- As a substitute for flour and sugar
Avoiding excess sugar and other simple carbohydrates is essential for regulating body weight and preventing diabetes. The carbohydrates in Buckwheat are complex carbohydrates. This implies that the energy in them will be provided slowly and gradually to the body.
Buckwheat vs. rice vs. quinoa
Buckwheat has more protein than rice. However, it cannot be said that Buckwheat beats quinoa. None of these foods contain gluten, so this cannot be a difference.
The main difference between Buckwheat and rice is their amino acid composition. Lysine is a harsh amino acid to find in plant-based foods. Buckwheat contains three of the eight amino acids most important for muscle recovery: lysine, threonine, and tryptophan.
Compared to quinoa, both are pseudo-cereals and high in protein. However, quinoa has a higher content of vegetable proteins. Just as the phytonutrients are not the same. Regarding the contribution of calories, they are similar, so it cannot be said that there are significant differences.
Nutritional value of Buckwheat vs. other cereals – Comparison table
|Lentils||25.8 g||1.1 g||60 g||353 kcal|
|Avena||17 g||7 g||66 g||389 kcal|
|Buckwheat||13 g||3.4 g||72 g||343 kcal|
|Burgundy wheat||12.8 g||0.6 g||77.4 g||376 kcal|
|Amaranth||17 g||1.0 g||73.3 g||326 kcal|
|Quinoa||18 g||1.3 g||72 g||322 kcal|
|Pearl barley||10 g||1.2 g||78 g||352 kcal|
|Corn flour||8.3 g||1.2 g||75 g||325 kcal|
|Integral rice)||8 g||3 g||77 g||370 kcal|
|White rice)||7 g||0.7 g||80 g||365 kcal|
Nutritional information for 100 g of cereals and pseudo- cereals.
Buckwheat is wheat-free
Despite what its name suggests, Buckwheat does not contain wheat. Among other things, Buckwheat is considered a food with fiber, making it an essential food to improve digestion processes.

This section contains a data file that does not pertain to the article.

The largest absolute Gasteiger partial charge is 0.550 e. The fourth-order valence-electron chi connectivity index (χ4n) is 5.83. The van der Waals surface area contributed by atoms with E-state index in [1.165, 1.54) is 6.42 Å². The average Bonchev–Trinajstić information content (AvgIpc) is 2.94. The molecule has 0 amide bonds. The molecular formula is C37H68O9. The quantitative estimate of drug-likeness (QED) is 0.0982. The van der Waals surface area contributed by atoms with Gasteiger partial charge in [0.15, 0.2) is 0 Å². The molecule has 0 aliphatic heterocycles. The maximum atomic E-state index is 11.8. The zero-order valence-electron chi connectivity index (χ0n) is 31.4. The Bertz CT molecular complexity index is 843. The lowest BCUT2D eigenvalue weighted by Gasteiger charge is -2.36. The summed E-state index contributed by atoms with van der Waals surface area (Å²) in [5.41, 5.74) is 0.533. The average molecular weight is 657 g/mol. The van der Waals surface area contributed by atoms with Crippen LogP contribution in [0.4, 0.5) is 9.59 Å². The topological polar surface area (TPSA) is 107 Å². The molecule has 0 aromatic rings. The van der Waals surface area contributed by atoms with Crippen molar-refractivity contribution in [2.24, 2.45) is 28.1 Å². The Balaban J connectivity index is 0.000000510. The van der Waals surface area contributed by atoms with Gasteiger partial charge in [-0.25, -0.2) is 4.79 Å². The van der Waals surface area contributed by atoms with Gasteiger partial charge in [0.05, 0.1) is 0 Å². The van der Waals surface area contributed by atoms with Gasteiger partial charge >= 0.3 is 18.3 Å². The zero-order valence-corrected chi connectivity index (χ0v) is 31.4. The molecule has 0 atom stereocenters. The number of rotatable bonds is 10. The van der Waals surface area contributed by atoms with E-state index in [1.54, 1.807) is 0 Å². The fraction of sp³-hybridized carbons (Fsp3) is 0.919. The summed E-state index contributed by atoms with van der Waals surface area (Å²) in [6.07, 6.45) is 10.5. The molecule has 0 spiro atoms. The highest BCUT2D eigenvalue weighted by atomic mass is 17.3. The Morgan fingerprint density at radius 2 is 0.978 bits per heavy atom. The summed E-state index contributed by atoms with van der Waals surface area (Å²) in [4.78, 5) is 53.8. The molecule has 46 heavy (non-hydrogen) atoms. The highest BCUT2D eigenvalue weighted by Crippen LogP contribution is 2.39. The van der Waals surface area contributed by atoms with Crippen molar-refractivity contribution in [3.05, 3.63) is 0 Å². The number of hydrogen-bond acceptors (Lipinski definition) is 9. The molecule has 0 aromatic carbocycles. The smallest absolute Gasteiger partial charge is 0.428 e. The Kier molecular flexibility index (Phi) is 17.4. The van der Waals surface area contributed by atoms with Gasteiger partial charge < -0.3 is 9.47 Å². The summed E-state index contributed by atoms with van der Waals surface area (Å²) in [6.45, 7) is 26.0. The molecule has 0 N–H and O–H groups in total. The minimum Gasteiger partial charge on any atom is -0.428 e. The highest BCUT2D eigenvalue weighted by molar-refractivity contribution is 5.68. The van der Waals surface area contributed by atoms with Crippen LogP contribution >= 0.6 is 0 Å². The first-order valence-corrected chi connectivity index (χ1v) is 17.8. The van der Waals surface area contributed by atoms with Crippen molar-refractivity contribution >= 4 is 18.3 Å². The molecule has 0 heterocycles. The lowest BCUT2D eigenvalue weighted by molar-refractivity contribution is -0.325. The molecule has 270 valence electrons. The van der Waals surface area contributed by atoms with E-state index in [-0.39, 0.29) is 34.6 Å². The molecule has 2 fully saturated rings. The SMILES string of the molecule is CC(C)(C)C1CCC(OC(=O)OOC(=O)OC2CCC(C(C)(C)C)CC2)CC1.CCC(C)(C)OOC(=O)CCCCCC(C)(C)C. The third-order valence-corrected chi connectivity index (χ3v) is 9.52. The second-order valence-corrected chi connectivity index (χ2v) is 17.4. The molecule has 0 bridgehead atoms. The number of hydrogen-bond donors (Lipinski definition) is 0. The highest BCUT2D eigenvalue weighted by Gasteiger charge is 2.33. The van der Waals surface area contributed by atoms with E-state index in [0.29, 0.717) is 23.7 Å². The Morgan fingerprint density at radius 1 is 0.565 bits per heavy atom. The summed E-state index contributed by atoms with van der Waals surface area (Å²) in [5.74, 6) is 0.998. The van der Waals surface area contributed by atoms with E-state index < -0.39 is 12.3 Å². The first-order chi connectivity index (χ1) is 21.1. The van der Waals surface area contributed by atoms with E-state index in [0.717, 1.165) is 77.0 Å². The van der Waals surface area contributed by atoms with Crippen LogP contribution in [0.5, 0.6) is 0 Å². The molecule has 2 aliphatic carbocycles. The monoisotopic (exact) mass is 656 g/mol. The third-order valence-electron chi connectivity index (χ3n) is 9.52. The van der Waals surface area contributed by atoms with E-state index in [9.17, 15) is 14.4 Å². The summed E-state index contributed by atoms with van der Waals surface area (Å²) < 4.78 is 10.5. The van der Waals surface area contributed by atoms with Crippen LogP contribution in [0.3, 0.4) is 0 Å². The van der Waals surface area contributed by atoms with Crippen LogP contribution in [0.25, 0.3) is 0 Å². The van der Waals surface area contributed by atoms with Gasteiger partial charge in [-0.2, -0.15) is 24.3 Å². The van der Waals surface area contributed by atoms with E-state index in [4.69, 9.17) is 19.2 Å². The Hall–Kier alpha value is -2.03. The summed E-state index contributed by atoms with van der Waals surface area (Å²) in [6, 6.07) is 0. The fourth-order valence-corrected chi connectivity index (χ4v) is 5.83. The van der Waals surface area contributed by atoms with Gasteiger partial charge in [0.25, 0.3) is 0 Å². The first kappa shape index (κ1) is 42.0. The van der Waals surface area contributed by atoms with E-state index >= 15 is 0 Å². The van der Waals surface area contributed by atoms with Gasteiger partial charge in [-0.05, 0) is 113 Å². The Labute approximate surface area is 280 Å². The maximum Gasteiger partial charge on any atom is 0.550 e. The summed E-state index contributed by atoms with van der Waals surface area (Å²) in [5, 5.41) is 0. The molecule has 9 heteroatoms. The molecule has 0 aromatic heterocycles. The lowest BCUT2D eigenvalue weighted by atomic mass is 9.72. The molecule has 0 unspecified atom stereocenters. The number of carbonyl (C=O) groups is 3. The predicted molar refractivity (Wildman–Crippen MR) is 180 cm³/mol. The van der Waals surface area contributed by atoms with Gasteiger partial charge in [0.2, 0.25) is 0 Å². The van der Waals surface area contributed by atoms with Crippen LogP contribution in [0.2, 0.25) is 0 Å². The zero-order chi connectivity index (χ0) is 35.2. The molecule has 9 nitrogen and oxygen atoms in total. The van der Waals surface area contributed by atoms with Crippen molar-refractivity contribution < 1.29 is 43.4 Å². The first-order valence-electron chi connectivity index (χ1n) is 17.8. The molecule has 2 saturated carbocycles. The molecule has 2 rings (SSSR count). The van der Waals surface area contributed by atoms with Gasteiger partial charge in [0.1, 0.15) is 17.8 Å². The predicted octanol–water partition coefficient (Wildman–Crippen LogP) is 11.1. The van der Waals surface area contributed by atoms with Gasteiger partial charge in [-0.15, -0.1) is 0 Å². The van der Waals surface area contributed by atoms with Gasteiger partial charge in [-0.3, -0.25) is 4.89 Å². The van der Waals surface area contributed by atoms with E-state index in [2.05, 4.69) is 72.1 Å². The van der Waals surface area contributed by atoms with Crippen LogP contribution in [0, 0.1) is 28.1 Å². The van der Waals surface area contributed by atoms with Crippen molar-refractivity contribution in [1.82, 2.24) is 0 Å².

Due to its high content of phytonutrients, consuming Buckwheat regularly can help normalize metabolic processes and neutralize oxidation damage that occurs in the body.
In moderate amounts, food is allowed in diets to lose weight and people with diabetes.
How to cook Buckwheat?
Like all whole foods in the shell, Buckwheat must be rinsed before being prepared. In gastronomy, it is used as an ingredient to make pasta and garnishes as well as it is a trendy ingredient in Japan for the preparation of crepes. In Russia, Buckwheat is the main ingredient in a typical dish: kasha.
Cooking buckwheat requires about 12-15 minutes. It should be boiled similarly to rice; the proportions are 2: 1, water: Buckwheat. Combining it with coconut oil, sun-dried tomatoes, mushrooms, and spices is a bomb for the palate. Buckwheat flour can be used to prepare all kinds of desserts and sweet cakes allowed in a healthy diet.
Where to buy Buckwheat?
Buckwheat is sold both in health food stores and in supermarket chains, just as it is possible to buy Buckwheat in online stores.
We recommend buying this product of organic origin. In this way, the support for using pesticides and other chemicals in production is avoided. According to the FAO, organic foods are a way to prevent the negative impact of these compounds on health and promote local biodiversity and ecological balance.
Regarding its production, China is the leader with 55% of the total world production, followed by Russia with 20% of the total.
- Buckwheat is a pseudocereal that should be part of a healthy diet.
- Buckwheat’s properties are high content of vegetable proteins, it has a good amino acid profile, and it does not contain gluten.
- Buckwheat is rich in vitamin P, E, and minerals like iron and zinc.
- Buckwheat provides a high content of lysine, an essential amino acid to improve muscle recovery processes.
- Cooking buckwheat is simple; 15 minutes is enough to achieve an excellent accompaniment to your meals.
- Buckwheat can be bought in natural stores, online stores, and supermarket chains.